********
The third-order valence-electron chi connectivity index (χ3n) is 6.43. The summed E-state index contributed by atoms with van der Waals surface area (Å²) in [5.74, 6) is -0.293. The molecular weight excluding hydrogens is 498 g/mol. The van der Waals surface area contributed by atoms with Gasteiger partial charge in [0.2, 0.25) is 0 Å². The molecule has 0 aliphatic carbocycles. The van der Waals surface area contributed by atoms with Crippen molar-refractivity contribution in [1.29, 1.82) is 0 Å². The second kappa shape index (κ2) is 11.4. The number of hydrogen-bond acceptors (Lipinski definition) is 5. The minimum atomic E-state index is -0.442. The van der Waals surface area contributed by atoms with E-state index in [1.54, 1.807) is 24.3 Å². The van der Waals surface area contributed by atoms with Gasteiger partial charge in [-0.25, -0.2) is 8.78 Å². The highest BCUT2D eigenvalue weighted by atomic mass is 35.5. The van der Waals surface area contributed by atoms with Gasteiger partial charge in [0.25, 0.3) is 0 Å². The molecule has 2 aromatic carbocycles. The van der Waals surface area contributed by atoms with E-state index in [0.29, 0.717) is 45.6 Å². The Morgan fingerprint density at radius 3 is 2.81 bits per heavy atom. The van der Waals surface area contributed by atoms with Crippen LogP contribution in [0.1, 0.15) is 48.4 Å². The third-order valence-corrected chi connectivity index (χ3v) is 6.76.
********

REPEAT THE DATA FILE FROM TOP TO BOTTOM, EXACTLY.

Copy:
The third-order valence-electron chi connectivity index (χ3n) is 6.43. The summed E-state index contributed by atoms with van der Waals surface area (Å²) in [5.74, 6) is -0.293. The molecular weight excluding hydrogens is 498 g/mol. The van der Waals surface area contributed by atoms with Gasteiger partial charge in [0.2, 0.25) is 0 Å². The molecule has 0 aliphatic carbocycles. The van der Waals surface area contributed by atoms with Crippen molar-refractivity contribution in [1.29, 1.82) is 0 Å². The second kappa shape index (κ2) is 11.4. The number of hydrogen-bond acceptors (Lipinski definition) is 5. The minimum atomic E-state index is -0.442. The van der Waals surface area contributed by atoms with E-state index in [1.54, 1.807) is 24.3 Å². The van der Waals surface area contributed by atoms with Gasteiger partial charge in [-0.25, -0.2) is 8.78 Å². The highest BCUT2D eigenvalue weighted by atomic mass is 35.5. The van der Waals surface area contributed by atoms with Gasteiger partial charge in [0.25, 0.3) is 0 Å². The molecule has 2 aromatic carbocycles. The van der Waals surface area contributed by atoms with E-state index in [0.29, 0.717) is 45.6 Å². The Morgan fingerprint density at radius 3 is 2.81 bits per heavy atom. The van der Waals surface area contributed by atoms with Crippen LogP contribution in [0.1, 0.15) is 48.4 Å². The third-order valence-corrected chi connectivity index (χ3v) is 6.76.